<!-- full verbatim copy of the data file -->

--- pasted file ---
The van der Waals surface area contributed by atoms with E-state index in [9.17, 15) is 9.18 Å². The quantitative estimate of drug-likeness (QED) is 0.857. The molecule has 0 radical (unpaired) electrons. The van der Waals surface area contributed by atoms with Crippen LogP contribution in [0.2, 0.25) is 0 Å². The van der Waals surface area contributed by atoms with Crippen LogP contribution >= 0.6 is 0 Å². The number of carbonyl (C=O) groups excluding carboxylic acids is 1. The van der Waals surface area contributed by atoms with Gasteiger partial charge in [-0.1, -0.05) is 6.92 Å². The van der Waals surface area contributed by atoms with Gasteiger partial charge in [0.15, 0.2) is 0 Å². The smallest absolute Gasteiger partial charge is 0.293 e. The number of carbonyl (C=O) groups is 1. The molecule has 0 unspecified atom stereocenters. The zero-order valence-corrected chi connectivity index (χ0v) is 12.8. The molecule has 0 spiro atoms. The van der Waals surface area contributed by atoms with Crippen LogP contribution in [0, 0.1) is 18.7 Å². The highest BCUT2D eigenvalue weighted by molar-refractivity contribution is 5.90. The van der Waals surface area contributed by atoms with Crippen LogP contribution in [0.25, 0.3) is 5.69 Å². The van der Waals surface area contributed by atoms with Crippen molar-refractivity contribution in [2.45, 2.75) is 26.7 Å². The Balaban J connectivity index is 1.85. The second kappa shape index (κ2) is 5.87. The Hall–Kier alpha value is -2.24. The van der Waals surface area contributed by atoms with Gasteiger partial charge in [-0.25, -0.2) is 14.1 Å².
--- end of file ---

The van der Waals surface area contributed by atoms with E-state index in [9.17, 15) is 9.18 Å². The quantitative estimate of drug-likeness (QED) is 0.857. The molecule has 0 radical (unpaired) electrons. The van der Waals surface area contributed by atoms with Crippen LogP contribution in [0.2, 0.25) is 0 Å². The van der Waals surface area contributed by atoms with Crippen LogP contribution >= 0.6 is 0 Å². The number of carbonyl (C=O) groups excluding carboxylic acids is 1. The van der Waals surface area contributed by atoms with Gasteiger partial charge in [-0.1, -0.05) is 6.92 Å². The van der Waals surface area contributed by atoms with Gasteiger partial charge in [0.15, 0.2) is 0 Å². The smallest absolute Gasteiger partial charge is 0.293 e. The number of carbonyl (C=O) groups is 1. The molecule has 0 unspecified atom stereocenters. The zero-order valence-corrected chi connectivity index (χ0v) is 12.8. The molecule has 0 spiro atoms. The van der Waals surface area contributed by atoms with Crippen LogP contribution in [0, 0.1) is 18.7 Å². The highest BCUT2D eigenvalue weighted by molar-refractivity contribution is 5.90. The van der Waals surface area contributed by atoms with Crippen LogP contribution in [0.25, 0.3) is 5.69 Å². The van der Waals surface area contributed by atoms with Crippen molar-refractivity contribution in [2.45, 2.75) is 26.7 Å². The Balaban J connectivity index is 1.85. The second kappa shape index (κ2) is 5.87. The Hall–Kier alpha value is -2.24. The van der Waals surface area contributed by atoms with Gasteiger partial charge in [-0.25, -0.2) is 14.1 Å².